Key Text: Matthew 24:13

But the person who endures to the end will be saved.

Finding Christ In Cinema is the show where we discover Christian themes in movies past and present. Join us and together we’ll dig deeper into the silver-screen classics of yesteryear as well as the box-office hits of today. Brought to you by the Great Commission Transmission Network. View the complete show notes, including links to articles discussed, by clicking here.

Use the audio player at the top of this article to listen to the podcast, or use the links below for other convenient ways to hear FCC.

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About Brenden Taylor

Brenden is an educational assistant and tutor by day and a theatre practitioner by night. He has his M.A. in Theatre Arts and is always looking for a way to use good stories to soften people's hearts.
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  • Philip Heard

    This episode is right there with Forrest Gump in it’s rich spiritual content. I thought this was probably your first indie film, and I hope y’all do more in the future. Another of my favorite podcasts is called A Good Story is Hard to Find, their tag line is “Two Catholics talking about books, movies and traces of the One Reality they find below the surface” Here’s a link to their episode on Calvary. Julie, one of the hosts, attended a Q & A with John Michael McDonagh and got to interview him as well. She shares some cool stuff about it all. When asked if he was Catholic, McDonagh said no, but you could call him a Christian. FYI- his brother wrote and directed “In Bruges”, starring Brendan Gleeson, Colin Ferrell, and Ralph Fiennes. It’s another dark, gritty film with much to think about- and it’s streaming on Netflix.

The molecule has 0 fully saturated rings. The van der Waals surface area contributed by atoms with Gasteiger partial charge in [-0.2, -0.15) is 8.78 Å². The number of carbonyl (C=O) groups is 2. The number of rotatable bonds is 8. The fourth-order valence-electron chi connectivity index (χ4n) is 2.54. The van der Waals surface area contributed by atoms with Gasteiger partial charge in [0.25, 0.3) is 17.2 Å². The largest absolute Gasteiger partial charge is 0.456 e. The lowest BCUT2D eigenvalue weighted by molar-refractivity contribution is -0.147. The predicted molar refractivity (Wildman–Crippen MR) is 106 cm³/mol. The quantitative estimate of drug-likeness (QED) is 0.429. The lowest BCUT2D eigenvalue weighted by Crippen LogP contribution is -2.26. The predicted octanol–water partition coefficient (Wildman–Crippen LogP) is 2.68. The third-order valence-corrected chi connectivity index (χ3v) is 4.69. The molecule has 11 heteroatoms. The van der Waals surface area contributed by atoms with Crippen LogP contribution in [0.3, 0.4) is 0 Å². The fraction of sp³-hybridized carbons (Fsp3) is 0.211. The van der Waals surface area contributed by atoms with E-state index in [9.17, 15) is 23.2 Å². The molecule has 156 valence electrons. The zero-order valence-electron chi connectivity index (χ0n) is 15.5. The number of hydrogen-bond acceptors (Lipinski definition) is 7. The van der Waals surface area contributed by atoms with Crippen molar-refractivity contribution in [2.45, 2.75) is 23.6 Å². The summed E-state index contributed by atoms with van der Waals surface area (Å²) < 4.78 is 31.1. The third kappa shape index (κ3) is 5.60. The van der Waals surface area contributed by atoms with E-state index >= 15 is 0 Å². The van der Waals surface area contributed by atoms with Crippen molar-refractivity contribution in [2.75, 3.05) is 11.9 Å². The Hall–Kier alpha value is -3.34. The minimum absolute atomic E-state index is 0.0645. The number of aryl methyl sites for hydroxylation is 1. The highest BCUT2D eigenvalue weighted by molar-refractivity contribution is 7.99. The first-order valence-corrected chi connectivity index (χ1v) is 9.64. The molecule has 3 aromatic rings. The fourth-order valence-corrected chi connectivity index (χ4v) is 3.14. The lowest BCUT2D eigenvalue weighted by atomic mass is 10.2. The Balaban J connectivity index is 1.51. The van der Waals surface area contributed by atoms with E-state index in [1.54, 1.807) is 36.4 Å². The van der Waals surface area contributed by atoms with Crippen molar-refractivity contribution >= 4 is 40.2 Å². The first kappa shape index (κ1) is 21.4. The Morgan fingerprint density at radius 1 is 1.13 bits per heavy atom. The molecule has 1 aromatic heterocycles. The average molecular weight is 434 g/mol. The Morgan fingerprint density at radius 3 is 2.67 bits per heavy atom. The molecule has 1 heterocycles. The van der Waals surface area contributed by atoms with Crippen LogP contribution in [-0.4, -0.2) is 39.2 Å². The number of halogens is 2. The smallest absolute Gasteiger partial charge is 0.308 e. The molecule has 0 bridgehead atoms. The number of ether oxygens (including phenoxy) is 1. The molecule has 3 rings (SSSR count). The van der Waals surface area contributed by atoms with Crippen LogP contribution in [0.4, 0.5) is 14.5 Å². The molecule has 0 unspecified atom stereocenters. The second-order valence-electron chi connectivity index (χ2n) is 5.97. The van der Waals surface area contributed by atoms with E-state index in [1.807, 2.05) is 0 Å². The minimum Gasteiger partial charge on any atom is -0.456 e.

Okay, here’s some things I get from Calvary: The subject of death and how faith for many is simply their fear of it. That relates to something that’s been on my mind for a long time, and that is how the world often seems to see death as the worst thing that can happen to us, while we Christians place hope and belief in death being a door to eternity with our God. The lady who lost her husband was such a powerful character. She was real and genuine while being strong and faithful. And I love how she showed that those being ministered to can have a greater impact than those doing the ministering. We’re all in this together, whether we are in a position of authority and leadership, or a layman. It was awesome how she encouraged Brendan Gleeson with her dignity and grace. She placed courage into him with her strength and perseverance.

    Also, your point that the serial killer was the only one who showed any sort of regret for his sins was very poignant. That led me to think that maybe the director was drawing a contrast with the other characters. His sin was more egregious than those of the parishioners, but he expressed remorse. Can God not save the worst of us? Is Jesus’ atonement not sufficient to cover the most terrible of sins we commit? 1 John 1:9 (ASV) states “If we confess our sins, he is faithful and righteous to forgive us our sins, and to cleanse us from all unrighteousness.”

    Lastly, I have indeed listened to Hank Hanegraaff. Not lately, though- he was on a local Christian station when I lived in Southern California.
    Pacific Rim going on The List(echo, echo, echo) is great, I loved that film and look forward to hearing you guys talk about it.
    And Ron’s feedback was powerful stuff, that guy choked me up a bit there! #muhweeladgimli